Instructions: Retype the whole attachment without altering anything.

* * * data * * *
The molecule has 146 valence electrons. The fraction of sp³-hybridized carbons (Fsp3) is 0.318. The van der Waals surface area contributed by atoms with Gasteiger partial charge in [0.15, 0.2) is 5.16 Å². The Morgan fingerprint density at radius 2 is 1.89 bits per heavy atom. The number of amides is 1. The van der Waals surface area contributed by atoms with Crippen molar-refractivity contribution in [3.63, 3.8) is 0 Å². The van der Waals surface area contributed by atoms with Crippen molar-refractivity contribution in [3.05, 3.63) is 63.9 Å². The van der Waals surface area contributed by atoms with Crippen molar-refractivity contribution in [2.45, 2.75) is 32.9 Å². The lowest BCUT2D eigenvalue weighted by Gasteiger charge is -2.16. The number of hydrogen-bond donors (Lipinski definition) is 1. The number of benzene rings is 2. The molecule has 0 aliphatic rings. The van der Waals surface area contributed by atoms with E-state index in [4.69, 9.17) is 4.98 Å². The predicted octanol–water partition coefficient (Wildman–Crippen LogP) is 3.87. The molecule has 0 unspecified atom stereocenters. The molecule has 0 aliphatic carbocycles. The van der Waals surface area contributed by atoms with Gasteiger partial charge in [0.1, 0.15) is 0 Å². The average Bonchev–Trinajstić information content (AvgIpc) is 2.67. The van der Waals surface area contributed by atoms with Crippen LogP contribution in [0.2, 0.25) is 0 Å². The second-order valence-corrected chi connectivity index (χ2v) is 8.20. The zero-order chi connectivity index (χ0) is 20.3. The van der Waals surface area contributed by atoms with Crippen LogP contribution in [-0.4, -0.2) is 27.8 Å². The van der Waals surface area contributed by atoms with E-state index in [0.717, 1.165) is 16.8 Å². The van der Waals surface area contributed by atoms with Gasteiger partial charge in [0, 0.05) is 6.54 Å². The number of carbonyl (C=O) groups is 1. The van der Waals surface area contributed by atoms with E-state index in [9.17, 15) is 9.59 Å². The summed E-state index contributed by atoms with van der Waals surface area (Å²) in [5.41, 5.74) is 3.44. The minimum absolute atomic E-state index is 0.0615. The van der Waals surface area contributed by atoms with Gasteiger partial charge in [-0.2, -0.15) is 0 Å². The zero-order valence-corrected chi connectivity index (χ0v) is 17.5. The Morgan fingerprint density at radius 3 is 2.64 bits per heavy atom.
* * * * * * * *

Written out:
The molecule has 146 valence electrons. The fraction of sp³-hybridized carbons (Fsp3) is 0.318. The van der Waals surface area contributed by atoms with Gasteiger partial charge in [0.15, 0.2) is 5.16 Å². The Morgan fingerprint density at radius 2 is 1.89 bits per heavy atom. The number of amides is 1. The van der Waals surface area contributed by atoms with Crippen molar-refractivity contribution in [3.63, 3.8) is 0 Å². The van der Waals surface area contributed by atoms with Crippen molar-refractivity contribution in [3.05, 3.63) is 63.9 Å². The van der Waals surface area contributed by atoms with Crippen molar-refractivity contribution in [2.45, 2.75) is 32.9 Å². The lowest BCUT2D eigenvalue weighted by Gasteiger charge is -2.16. The number of hydrogen-bond donors (Lipinski definition) is 1. The number of benzene rings is 2. The molecule has 0 aliphatic rings. The van der Waals surface area contributed by atoms with E-state index in [4.69, 9.17) is 4.98 Å². The predicted octanol–water partition coefficient (Wildman–Crippen LogP) is 3.87. The molecule has 0 unspecified atom stereocenters. The molecule has 0 aliphatic carbocycles. The van der Waals surface area contributed by atoms with Gasteiger partial charge in [0.1, 0.15) is 0 Å². The average Bonchev–Trinajstić information content (AvgIpc) is 2.67. The van der Waals surface area contributed by atoms with Crippen LogP contribution in [0.2, 0.25) is 0 Å². The second-order valence-corrected chi connectivity index (χ2v) is 8.20. The zero-order chi connectivity index (χ0) is 20.3. The van der Waals surface area contributed by atoms with Crippen LogP contribution in [-0.4, -0.2) is 27.8 Å². The van der Waals surface area contributed by atoms with E-state index in [0.717, 1.165) is 16.8 Å². The van der Waals surface area contributed by atoms with Gasteiger partial charge in [0, 0.05) is 6.54 Å². The number of carbonyl (C=O) groups is 1. The van der Waals surface area contributed by atoms with E-state index in [9.17, 15) is 9.59 Å². The summed E-state index contributed by atoms with van der Waals surface area (Å²) in [5.41, 5.74) is 3.44. The minimum absolute atomic E-state index is 0.0615. The van der Waals surface area contributed by atoms with Gasteiger partial charge in [-0.2, -0.15) is 0 Å². The zero-order valence-corrected chi connectivity index (χ0v) is 17.5. The Morgan fingerprint density at radius 3 is 2.64 bits per heavy atom.